The Weekly Ringer

The University of Mary Washington Student Newspaper

“Fangirls” unfairly critiqued

3 min read
Aside from the higher-pitched screams and the greater proclivity to break down in tears, how is a “fangirl” any different from, say, an ardent sports fan?


Aside from the higher-pitched screams and the greater proclivity to break down in tears, how is a “fangirl” any different from, say, an ardent sports fan?

I have seen far too many posts online putting girls down for being passionate or even overly passionate, about the things they love. If a girl likes One Direction, she’s a crowd-following loser who doesn’t listen to real music.

If she likes Led Zeppelin or Pink Floyd, she’s a poser.

This goes for what is commonly “male manias,” too. Girls apparently cannot be fans of comic books or science fiction without being branded as a “wannabe.”

fangirlGirls cannot join in on a conversation about sports without being told that they do not know what they’re talking about.

Don’t even try to talk about the newest Marvel movie; girls who watch superhero movies are obviously just doing it for the hot men.

Either that or they’re trying to get some boy’s attention because clearly girls cannot do or like something without it being for a boy’s benefit.

How is a girl obsessing over something any different than a grown man doing the same thing?

We criticize girls for buying magazines with their favorite celebrities, decorating their rooms with pictures of the men they idolize or wearing t-shirts depicting “girlie” bands, like Avril Lavigne or whatever band Nick Jonas is in now. But don’t grown men do the same thing? Sports fans wear team paraphernalia, decorate their rooms with their team’s colors and go insane when they’re up against their rivals, but since they’re not little girls, it is socially acceptable.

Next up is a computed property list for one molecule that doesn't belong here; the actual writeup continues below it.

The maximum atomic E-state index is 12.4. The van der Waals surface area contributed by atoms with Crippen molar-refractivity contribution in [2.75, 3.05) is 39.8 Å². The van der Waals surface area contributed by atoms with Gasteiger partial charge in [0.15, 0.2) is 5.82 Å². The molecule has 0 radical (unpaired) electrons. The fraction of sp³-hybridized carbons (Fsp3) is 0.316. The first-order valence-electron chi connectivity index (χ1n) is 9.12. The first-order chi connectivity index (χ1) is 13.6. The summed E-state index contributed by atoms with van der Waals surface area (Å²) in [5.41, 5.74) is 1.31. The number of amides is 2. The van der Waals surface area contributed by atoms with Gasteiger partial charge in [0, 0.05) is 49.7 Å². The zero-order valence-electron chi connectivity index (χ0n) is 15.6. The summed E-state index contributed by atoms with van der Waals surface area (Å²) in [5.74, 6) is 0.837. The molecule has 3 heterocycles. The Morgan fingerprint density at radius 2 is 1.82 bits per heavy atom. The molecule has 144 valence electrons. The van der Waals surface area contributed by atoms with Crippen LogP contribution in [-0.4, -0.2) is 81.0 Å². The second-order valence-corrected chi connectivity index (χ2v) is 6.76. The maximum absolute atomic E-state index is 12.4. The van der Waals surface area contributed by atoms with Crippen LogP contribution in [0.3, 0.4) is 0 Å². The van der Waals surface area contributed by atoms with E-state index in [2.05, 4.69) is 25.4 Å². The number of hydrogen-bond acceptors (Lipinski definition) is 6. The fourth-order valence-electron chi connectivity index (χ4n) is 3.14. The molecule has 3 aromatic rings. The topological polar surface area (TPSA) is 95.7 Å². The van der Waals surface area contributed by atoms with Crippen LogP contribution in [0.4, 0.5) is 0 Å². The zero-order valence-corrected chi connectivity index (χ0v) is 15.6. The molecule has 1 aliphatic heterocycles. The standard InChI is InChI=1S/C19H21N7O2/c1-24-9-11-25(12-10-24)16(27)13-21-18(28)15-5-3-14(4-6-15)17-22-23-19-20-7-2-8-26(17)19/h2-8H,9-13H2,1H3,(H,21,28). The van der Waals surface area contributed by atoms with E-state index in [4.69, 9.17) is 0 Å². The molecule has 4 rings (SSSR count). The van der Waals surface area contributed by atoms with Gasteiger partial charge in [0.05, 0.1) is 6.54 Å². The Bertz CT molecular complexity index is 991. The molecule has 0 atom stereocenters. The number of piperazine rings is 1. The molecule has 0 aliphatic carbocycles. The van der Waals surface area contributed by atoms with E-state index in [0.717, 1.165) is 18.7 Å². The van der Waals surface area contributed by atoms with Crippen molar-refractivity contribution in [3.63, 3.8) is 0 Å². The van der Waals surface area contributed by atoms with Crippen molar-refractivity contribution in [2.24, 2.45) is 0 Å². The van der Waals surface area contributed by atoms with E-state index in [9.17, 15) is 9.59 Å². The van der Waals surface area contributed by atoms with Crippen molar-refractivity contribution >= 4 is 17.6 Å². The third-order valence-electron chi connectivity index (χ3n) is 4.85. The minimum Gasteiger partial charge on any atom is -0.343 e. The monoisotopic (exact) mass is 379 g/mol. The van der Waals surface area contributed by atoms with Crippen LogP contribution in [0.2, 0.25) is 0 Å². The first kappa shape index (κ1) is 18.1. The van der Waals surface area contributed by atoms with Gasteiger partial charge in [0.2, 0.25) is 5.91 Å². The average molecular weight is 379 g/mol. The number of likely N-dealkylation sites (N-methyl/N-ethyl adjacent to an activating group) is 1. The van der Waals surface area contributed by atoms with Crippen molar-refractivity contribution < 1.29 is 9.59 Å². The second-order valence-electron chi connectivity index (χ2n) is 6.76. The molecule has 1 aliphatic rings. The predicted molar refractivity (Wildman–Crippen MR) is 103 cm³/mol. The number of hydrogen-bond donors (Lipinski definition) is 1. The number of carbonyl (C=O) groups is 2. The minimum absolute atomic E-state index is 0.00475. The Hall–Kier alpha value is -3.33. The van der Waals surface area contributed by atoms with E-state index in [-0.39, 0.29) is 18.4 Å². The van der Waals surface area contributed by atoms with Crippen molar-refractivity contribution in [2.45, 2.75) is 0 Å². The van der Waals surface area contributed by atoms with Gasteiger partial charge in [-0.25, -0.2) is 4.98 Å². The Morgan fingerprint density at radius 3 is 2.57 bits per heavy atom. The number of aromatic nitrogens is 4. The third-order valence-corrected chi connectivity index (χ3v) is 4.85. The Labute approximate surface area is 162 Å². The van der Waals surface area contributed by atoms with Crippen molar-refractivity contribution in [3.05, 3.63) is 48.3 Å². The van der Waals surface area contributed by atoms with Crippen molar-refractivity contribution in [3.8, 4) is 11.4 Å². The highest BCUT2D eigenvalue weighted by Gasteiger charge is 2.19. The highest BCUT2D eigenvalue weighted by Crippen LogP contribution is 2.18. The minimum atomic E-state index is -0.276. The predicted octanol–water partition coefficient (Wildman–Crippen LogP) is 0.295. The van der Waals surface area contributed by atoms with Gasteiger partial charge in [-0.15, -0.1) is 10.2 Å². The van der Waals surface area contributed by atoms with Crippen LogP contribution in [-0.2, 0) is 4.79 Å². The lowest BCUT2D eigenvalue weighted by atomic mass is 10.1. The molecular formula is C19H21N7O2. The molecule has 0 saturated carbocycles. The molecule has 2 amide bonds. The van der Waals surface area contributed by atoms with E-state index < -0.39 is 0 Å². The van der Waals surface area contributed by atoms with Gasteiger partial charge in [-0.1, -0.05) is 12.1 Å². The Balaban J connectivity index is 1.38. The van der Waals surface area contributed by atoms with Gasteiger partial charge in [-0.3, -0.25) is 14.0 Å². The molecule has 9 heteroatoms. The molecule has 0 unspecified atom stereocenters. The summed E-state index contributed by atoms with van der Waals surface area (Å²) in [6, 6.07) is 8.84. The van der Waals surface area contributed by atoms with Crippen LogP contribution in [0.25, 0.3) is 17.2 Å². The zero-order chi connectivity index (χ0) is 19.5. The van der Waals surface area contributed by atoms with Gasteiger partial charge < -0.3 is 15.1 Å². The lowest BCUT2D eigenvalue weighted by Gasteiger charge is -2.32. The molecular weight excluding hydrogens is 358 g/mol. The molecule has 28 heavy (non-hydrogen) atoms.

I would argue that “fangirls” are the better fans.

If a sports aficionado or a fan of a more respected band talks about their passion in public, it’s okay. If a young girl talks about “Teen Wolf” or the newest Justin Beiber album, she gets harassed. I remember being scared to show the boys on my school bus the music on my iPod when they asked to see it because, in addition to the socially acceptable music I owned, I also enjoyed the Hannah Montana album.

It took me weeks to live down the taunting, and even then, the kids still brought it up for years afterward.

It should not be necessary for girls to pretend that their love for something is purely ironic.

It takes guts to be passionate about something people would look down on you for. It takes courage to face mockery and continue to love whatever book, film or band is being frowned upon.

It is even more respectable to turn that passion into fanart, one’s own music or yes, high-pitched screaming and other displays of support.

For girls, or anyone for that matter, being a fan of something means building relationships. Friendships and relationships are built upon a mutual love for things.

In a time when most girls hate their bodies and their personalities, it is important for them to find someone who can help them through the low times.

If a friendship occurs because of the newest Taylor Swift song, then that is awesome.

It is time to stop punishing young girls for liking the things they do.

Everyone has different enthusiasms and different passions, and stop mocking them for it. And listen to the new One Direction song. It is pretty good.